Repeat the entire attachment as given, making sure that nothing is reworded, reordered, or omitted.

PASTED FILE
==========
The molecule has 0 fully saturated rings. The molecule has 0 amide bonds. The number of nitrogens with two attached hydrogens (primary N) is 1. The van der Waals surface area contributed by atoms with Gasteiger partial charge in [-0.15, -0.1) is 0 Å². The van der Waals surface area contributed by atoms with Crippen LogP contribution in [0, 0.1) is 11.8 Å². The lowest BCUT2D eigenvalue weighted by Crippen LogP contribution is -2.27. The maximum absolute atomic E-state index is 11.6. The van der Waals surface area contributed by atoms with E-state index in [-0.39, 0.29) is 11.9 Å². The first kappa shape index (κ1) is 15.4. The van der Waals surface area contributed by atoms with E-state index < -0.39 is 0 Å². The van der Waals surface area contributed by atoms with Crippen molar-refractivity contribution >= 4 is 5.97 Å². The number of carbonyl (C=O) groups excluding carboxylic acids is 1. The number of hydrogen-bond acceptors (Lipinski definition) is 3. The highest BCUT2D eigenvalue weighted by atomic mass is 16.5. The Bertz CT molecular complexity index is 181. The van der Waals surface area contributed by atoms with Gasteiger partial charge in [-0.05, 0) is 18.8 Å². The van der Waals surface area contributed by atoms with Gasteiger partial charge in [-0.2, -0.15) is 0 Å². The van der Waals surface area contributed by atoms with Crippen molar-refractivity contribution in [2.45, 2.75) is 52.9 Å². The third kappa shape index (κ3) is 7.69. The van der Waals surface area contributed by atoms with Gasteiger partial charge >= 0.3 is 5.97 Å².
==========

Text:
The molecule has 0 fully saturated rings. The molecule has 0 amide bonds. The number of nitrogens with two attached hydrogens (primary N) is 1. The van der Waals surface area contributed by atoms with Gasteiger partial charge in [-0.15, -0.1) is 0 Å². The van der Waals surface area contributed by atoms with Crippen LogP contribution in [0, 0.1) is 11.8 Å². The lowest BCUT2D eigenvalue weighted by Crippen LogP contribution is -2.27. The maximum absolute atomic E-state index is 11.6. The van der Waals surface area contributed by atoms with E-state index in [-0.39, 0.29) is 11.9 Å². The first kappa shape index (κ1) is 15.4. The van der Waals surface area contributed by atoms with E-state index < -0.39 is 0 Å². The van der Waals surface area contributed by atoms with Crippen molar-refractivity contribution >= 4 is 5.97 Å². The number of carbonyl (C=O) groups excluding carboxylic acids is 1. The number of hydrogen-bond acceptors (Lipinski definition) is 3. The highest BCUT2D eigenvalue weighted by atomic mass is 16.5. The Bertz CT molecular complexity index is 181. The van der Waals surface area contributed by atoms with Gasteiger partial charge in [-0.05, 0) is 18.8 Å². The van der Waals surface area contributed by atoms with Gasteiger partial charge in [-0.2, -0.15) is 0 Å². The van der Waals surface area contributed by atoms with Crippen molar-refractivity contribution in [2.45, 2.75) is 52.9 Å². The third kappa shape index (κ3) is 7.69. The van der Waals surface area contributed by atoms with Gasteiger partial charge >= 0.3 is 5.97 Å².